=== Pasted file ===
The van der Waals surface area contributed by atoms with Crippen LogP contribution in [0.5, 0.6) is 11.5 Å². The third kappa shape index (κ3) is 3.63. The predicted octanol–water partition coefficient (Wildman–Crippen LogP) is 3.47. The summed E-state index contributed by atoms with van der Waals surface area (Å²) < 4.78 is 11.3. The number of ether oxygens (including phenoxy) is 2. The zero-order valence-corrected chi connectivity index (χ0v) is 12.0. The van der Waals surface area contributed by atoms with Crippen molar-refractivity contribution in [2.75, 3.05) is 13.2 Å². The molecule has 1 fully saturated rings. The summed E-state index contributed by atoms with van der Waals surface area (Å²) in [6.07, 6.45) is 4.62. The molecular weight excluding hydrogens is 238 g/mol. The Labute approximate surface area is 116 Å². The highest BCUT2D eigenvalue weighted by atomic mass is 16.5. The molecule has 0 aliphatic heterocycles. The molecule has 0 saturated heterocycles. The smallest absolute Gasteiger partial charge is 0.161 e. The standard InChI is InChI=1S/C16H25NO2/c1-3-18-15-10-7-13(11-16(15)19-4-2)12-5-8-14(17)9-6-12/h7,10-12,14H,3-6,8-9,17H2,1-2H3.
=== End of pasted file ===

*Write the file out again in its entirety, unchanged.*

The van der Waals surface area contributed by atoms with Crippen LogP contribution in [0.5, 0.6) is 11.5 Å². The third kappa shape index (κ3) is 3.63. The predicted octanol–water partition coefficient (Wildman–Crippen LogP) is 3.47. The summed E-state index contributed by atoms with van der Waals surface area (Å²) < 4.78 is 11.3. The number of ether oxygens (including phenoxy) is 2. The zero-order valence-corrected chi connectivity index (χ0v) is 12.0. The van der Waals surface area contributed by atoms with Crippen molar-refractivity contribution in [2.75, 3.05) is 13.2 Å². The molecule has 1 fully saturated rings. The summed E-state index contributed by atoms with van der Waals surface area (Å²) in [6.07, 6.45) is 4.62. The molecular weight excluding hydrogens is 238 g/mol. The Labute approximate surface area is 116 Å². The highest BCUT2D eigenvalue weighted by atomic mass is 16.5. The molecule has 0 aliphatic heterocycles. The molecule has 0 saturated heterocycles. The smallest absolute Gasteiger partial charge is 0.161 e. The standard InChI is InChI=1S/C16H25NO2/c1-3-18-15-10-7-13(11-16(15)19-4-2)12-5-8-14(17)9-6-12/h7,10-12,14H,3-6,8-9,17H2,1-2H3.